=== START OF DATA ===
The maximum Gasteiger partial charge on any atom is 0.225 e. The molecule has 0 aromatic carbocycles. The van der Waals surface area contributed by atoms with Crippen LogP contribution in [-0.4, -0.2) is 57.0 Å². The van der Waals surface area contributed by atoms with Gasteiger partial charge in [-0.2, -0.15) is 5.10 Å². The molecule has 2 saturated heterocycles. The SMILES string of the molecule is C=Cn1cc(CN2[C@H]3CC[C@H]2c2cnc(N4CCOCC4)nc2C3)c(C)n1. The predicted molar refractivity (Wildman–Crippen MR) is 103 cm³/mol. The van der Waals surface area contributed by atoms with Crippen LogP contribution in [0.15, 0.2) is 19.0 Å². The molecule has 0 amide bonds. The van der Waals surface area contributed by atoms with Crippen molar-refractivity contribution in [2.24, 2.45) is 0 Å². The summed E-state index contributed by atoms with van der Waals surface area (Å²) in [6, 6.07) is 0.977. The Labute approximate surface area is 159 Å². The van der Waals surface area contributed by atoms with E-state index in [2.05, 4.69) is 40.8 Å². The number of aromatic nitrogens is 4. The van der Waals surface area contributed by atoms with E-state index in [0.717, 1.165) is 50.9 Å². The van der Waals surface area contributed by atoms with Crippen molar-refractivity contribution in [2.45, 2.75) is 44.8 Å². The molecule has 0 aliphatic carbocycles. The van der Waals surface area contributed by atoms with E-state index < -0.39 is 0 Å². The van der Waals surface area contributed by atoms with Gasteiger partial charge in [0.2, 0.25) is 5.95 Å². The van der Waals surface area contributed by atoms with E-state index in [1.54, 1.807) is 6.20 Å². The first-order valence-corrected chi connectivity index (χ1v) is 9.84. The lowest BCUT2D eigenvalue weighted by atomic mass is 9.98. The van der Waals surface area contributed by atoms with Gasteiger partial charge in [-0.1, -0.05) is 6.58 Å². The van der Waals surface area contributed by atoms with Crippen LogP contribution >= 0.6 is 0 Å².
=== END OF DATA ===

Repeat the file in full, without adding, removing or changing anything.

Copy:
The maximum Gasteiger partial charge on any atom is 0.225 e. The molecule has 0 aromatic carbocycles. The van der Waals surface area contributed by atoms with Crippen LogP contribution in [-0.4, -0.2) is 57.0 Å². The van der Waals surface area contributed by atoms with Gasteiger partial charge in [-0.2, -0.15) is 5.10 Å². The molecule has 2 saturated heterocycles. The SMILES string of the molecule is C=Cn1cc(CN2[C@H]3CC[C@H]2c2cnc(N4CCOCC4)nc2C3)c(C)n1. The predicted molar refractivity (Wildman–Crippen MR) is 103 cm³/mol. The van der Waals surface area contributed by atoms with Crippen LogP contribution in [0.15, 0.2) is 19.0 Å². The molecule has 0 amide bonds. The van der Waals surface area contributed by atoms with Crippen molar-refractivity contribution in [2.24, 2.45) is 0 Å². The summed E-state index contributed by atoms with van der Waals surface area (Å²) in [6, 6.07) is 0.977. The Labute approximate surface area is 159 Å². The van der Waals surface area contributed by atoms with E-state index in [2.05, 4.69) is 40.8 Å². The number of aromatic nitrogens is 4. The van der Waals surface area contributed by atoms with E-state index in [0.717, 1.165) is 50.9 Å². The van der Waals surface area contributed by atoms with Crippen molar-refractivity contribution in [2.45, 2.75) is 44.8 Å². The molecule has 0 aliphatic carbocycles. The van der Waals surface area contributed by atoms with E-state index < -0.39 is 0 Å². The van der Waals surface area contributed by atoms with Gasteiger partial charge in [0.2, 0.25) is 5.95 Å². The van der Waals surface area contributed by atoms with E-state index in [1.54, 1.807) is 6.20 Å². The first-order valence-corrected chi connectivity index (χ1v) is 9.84. The lowest BCUT2D eigenvalue weighted by atomic mass is 9.98. The van der Waals surface area contributed by atoms with Gasteiger partial charge in [-0.1, -0.05) is 6.58 Å². The van der Waals surface area contributed by atoms with Crippen LogP contribution >= 0.6 is 0 Å².